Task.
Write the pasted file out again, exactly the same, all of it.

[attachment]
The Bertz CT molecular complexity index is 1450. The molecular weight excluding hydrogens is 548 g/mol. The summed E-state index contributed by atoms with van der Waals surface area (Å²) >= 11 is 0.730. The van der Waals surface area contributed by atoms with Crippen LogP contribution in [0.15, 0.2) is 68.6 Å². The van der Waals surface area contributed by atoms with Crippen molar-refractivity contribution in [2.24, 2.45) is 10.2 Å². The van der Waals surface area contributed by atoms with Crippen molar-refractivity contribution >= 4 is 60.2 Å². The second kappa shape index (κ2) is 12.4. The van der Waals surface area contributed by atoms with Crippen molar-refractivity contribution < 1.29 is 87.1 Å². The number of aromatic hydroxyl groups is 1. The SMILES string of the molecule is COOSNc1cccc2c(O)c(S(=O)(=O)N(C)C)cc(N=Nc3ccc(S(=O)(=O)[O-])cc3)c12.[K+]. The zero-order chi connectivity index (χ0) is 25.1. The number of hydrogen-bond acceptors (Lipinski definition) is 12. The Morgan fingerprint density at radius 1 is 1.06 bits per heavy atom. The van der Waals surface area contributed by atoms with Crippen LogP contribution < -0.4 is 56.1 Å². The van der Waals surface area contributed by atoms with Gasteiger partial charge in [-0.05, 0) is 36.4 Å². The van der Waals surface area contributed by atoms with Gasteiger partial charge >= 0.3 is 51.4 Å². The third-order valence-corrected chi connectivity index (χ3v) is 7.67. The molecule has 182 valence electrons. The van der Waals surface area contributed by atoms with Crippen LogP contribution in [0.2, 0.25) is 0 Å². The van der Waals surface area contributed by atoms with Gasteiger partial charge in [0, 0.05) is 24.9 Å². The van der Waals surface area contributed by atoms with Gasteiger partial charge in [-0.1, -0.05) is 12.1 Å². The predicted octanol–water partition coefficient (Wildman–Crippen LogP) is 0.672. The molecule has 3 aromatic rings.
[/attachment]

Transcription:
The Bertz CT molecular complexity index is 1450. The molecular weight excluding hydrogens is 548 g/mol. The summed E-state index contributed by atoms with van der Waals surface area (Å²) >= 11 is 0.730. The van der Waals surface area contributed by atoms with Crippen LogP contribution in [0.15, 0.2) is 68.6 Å². The van der Waals surface area contributed by atoms with Crippen molar-refractivity contribution in [2.24, 2.45) is 10.2 Å². The van der Waals surface area contributed by atoms with Crippen molar-refractivity contribution >= 4 is 60.2 Å². The second kappa shape index (κ2) is 12.4. The van der Waals surface area contributed by atoms with Crippen molar-refractivity contribution < 1.29 is 87.1 Å². The number of aromatic hydroxyl groups is 1. The SMILES string of the molecule is COOSNc1cccc2c(O)c(S(=O)(=O)N(C)C)cc(N=Nc3ccc(S(=O)(=O)[O-])cc3)c12.[K+]. The zero-order chi connectivity index (χ0) is 25.1. The number of hydrogen-bond acceptors (Lipinski definition) is 12. The Morgan fingerprint density at radius 1 is 1.06 bits per heavy atom. The van der Waals surface area contributed by atoms with Crippen LogP contribution < -0.4 is 56.1 Å². The van der Waals surface area contributed by atoms with Gasteiger partial charge in [-0.05, 0) is 36.4 Å². The van der Waals surface area contributed by atoms with Gasteiger partial charge >= 0.3 is 51.4 Å². The third-order valence-corrected chi connectivity index (χ3v) is 7.67. The molecule has 182 valence electrons. The van der Waals surface area contributed by atoms with Crippen LogP contribution in [0.2, 0.25) is 0 Å². The van der Waals surface area contributed by atoms with Gasteiger partial charge in [0, 0.05) is 24.9 Å². The van der Waals surface area contributed by atoms with Gasteiger partial charge in [-0.1, -0.05) is 12.1 Å². The predicted octanol–water partition coefficient (Wildman–Crippen LogP) is 0.672. The molecule has 3 aromatic rings.